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Zoey_ JD
Zoey_ JD, JustAnswer Criminal Law Mentor
Category: Criminal Law
Satisfied Customers: 27757
Experience:  Admitted to NYS Criminal defense bar in 1989. Extensive arraignment, hearing, trial experience.
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I would like to reopen a case up north involving a man James

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I would like to reopen a case up north involving a man James T Reddington who accused me of assault with no evidence. I would like to have the case expunged. I was bullied into taking an alfred plea which to me doesn't make sense. The corruption I was subjected to made me fear for my future. The key I think is the coroner (the man lied and died). He's the one who told the judge there was no evidence.

Hi,

I'm Zoey.

I've reviewed your post. When was your conviction? In what US state did this matter occur?

Customer: replied 1 month ago.

This occurred in Connecticut. I think 2001. Stamford Superior Court. The coroner is in Farmington. The incident occurred on Easter Sunday.

The difficulties here are that when you take a plea, you give up the right to challenge the evidence against you at hearings and trial. Further, even under the best of circumstances, it is very difficult to take a plea back once a defendant has committed on the record to it and been sentenced. That's because a judge won't sign off on a plea unless he's sure that a defendant is taking it voluntarily and of his own free will, knowing that he's waiving his rights to challenge the evidence against him at hearings and trial and after having been counseled by an attorney. He would also have stated on the record that he pled guilty because he actually was guilty.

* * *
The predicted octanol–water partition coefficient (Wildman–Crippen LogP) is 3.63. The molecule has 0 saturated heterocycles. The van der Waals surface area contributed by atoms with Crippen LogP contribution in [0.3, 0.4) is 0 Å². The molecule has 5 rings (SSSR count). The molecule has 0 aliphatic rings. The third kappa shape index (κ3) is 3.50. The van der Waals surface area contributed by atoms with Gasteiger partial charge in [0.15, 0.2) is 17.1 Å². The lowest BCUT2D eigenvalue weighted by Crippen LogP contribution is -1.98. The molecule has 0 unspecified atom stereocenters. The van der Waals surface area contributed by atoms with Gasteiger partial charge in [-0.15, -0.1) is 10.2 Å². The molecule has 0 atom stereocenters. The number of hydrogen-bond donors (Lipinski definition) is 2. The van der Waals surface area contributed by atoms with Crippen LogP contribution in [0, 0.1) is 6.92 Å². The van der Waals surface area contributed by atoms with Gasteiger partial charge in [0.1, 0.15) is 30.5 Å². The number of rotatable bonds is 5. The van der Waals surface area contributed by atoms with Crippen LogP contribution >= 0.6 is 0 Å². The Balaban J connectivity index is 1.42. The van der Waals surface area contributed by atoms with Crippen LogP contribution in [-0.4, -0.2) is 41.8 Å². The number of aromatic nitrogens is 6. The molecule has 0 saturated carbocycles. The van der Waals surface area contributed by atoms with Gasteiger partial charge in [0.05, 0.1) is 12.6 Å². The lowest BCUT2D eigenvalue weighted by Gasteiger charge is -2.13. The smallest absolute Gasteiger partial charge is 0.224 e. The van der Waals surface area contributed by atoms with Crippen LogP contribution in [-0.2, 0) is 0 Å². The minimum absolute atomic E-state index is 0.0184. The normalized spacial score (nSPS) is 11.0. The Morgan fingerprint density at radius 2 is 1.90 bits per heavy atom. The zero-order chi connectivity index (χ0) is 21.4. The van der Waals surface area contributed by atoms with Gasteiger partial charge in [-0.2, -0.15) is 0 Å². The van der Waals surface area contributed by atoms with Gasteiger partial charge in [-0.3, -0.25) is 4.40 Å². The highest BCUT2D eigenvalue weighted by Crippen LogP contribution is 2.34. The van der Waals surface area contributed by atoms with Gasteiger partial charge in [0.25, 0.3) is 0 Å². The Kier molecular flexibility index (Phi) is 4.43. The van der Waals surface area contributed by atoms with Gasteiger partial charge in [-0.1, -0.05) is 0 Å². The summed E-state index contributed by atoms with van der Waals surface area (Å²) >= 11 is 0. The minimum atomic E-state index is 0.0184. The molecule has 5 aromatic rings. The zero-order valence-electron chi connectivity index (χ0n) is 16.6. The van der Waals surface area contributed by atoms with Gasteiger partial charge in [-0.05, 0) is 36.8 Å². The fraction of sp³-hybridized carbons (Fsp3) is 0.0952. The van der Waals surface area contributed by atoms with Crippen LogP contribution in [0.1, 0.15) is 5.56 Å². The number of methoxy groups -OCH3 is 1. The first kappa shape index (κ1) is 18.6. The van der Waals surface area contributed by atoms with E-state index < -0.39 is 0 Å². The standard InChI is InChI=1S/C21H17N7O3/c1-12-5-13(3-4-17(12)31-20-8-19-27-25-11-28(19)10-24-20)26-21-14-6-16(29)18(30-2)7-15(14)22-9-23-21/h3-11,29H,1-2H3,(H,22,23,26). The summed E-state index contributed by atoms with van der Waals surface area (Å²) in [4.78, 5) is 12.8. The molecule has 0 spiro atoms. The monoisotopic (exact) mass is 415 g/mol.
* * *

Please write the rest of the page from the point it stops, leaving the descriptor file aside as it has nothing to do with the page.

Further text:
To that effect there is always some kind of a plea allocution -- statements put on the record or signed off on by the defendant -- the purpose of which is to make the plea airtight. Your words were taken down by a court reporter and can be used against you at any hearing to reopen your case and vacate your conviction.

There are some exceptions to the general, rule of course. Typically, they involve Constitutional issues, such as lack of jurisdiction, a denial of due process, newly discovered exculpatory evidence, or an unlawful sentence.

Finally, you have waited 16 years to address this.

However, if what you want is an expungement, you do not need to reopen your old case. You would already be eligible to apply to the governor for an absolute pardon. If it were granted, that would completely erase your Connecticut criminal record. You can see the information about the pardon here. It will link you to the forms you'd need to download to get this done.

Zoey_ JD and 2 other Criminal Law Specialists are ready to help you
Customer: replied 1 month ago.

Hi Zoey. I thought the lack of evidence would compel, but what do I know of law. This man falsely accused me and the court had to know. I guess they really screwed me on this. Corruption sucks. Thanks for the advice, I'll try the pardon....

Daryn

No, unfortunately. Lack of really isn't good enough to reopen a case when you gave up the right to challenge the evidence in the first place. There may be other grounds to do so after all these many years, but they are very limited. The cases that have been successfully challenged after many years are the ones where there was newly discovered evidence involved -- something that could not have possibly been known at the time of the conviction but would have completely exonerated the defendant if known.

Customer: replied 1 month ago.

Thank you for your help Zoey. The good Lord knows I didn't do this. And people wonder why I won't travel up north......

It is gratifying to know more about the law here as that whole experience was surreal. If I have any more questions I'll get up with you folks.....

Thanks again.

Daryn

You're very welcome. Safe and happy holiday weekend!